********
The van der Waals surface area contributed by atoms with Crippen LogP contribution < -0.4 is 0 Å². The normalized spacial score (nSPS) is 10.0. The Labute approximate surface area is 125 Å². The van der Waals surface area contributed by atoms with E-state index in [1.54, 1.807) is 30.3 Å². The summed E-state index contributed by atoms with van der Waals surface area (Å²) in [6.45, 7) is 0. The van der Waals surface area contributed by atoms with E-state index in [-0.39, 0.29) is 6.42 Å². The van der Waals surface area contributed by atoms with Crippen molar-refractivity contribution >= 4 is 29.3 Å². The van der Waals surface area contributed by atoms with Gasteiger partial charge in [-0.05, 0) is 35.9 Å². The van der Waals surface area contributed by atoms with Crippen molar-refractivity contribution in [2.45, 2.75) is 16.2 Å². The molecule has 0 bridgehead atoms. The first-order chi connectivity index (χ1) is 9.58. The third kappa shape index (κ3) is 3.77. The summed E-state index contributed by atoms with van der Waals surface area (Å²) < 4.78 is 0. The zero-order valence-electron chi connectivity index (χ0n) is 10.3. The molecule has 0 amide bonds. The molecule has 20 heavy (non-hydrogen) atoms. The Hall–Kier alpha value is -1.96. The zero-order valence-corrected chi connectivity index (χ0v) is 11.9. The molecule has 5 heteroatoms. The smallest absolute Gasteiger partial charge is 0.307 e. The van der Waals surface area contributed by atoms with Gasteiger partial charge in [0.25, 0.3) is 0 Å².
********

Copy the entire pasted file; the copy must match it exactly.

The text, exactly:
The van der Waals surface area contributed by atoms with Crippen LogP contribution < -0.4 is 0 Å². The normalized spacial score (nSPS) is 10.0. The Labute approximate surface area is 125 Å². The van der Waals surface area contributed by atoms with E-state index in [1.54, 1.807) is 30.3 Å². The summed E-state index contributed by atoms with van der Waals surface area (Å²) in [6.45, 7) is 0. The van der Waals surface area contributed by atoms with E-state index in [-0.39, 0.29) is 6.42 Å². The van der Waals surface area contributed by atoms with Crippen molar-refractivity contribution >= 4 is 29.3 Å². The van der Waals surface area contributed by atoms with Gasteiger partial charge in [-0.05, 0) is 35.9 Å². The van der Waals surface area contributed by atoms with Crippen molar-refractivity contribution in [2.45, 2.75) is 16.2 Å². The molecule has 0 bridgehead atoms. The first-order chi connectivity index (χ1) is 9.58. The third kappa shape index (κ3) is 3.77. The summed E-state index contributed by atoms with van der Waals surface area (Å²) < 4.78 is 0. The zero-order valence-electron chi connectivity index (χ0n) is 10.3. The molecule has 0 amide bonds. The molecule has 20 heavy (non-hydrogen) atoms. The Hall–Kier alpha value is -1.96. The zero-order valence-corrected chi connectivity index (χ0v) is 11.9. The molecule has 5 heteroatoms. The smallest absolute Gasteiger partial charge is 0.307 e. The van der Waals surface area contributed by atoms with Gasteiger partial charge in [0.25, 0.3) is 0 Å².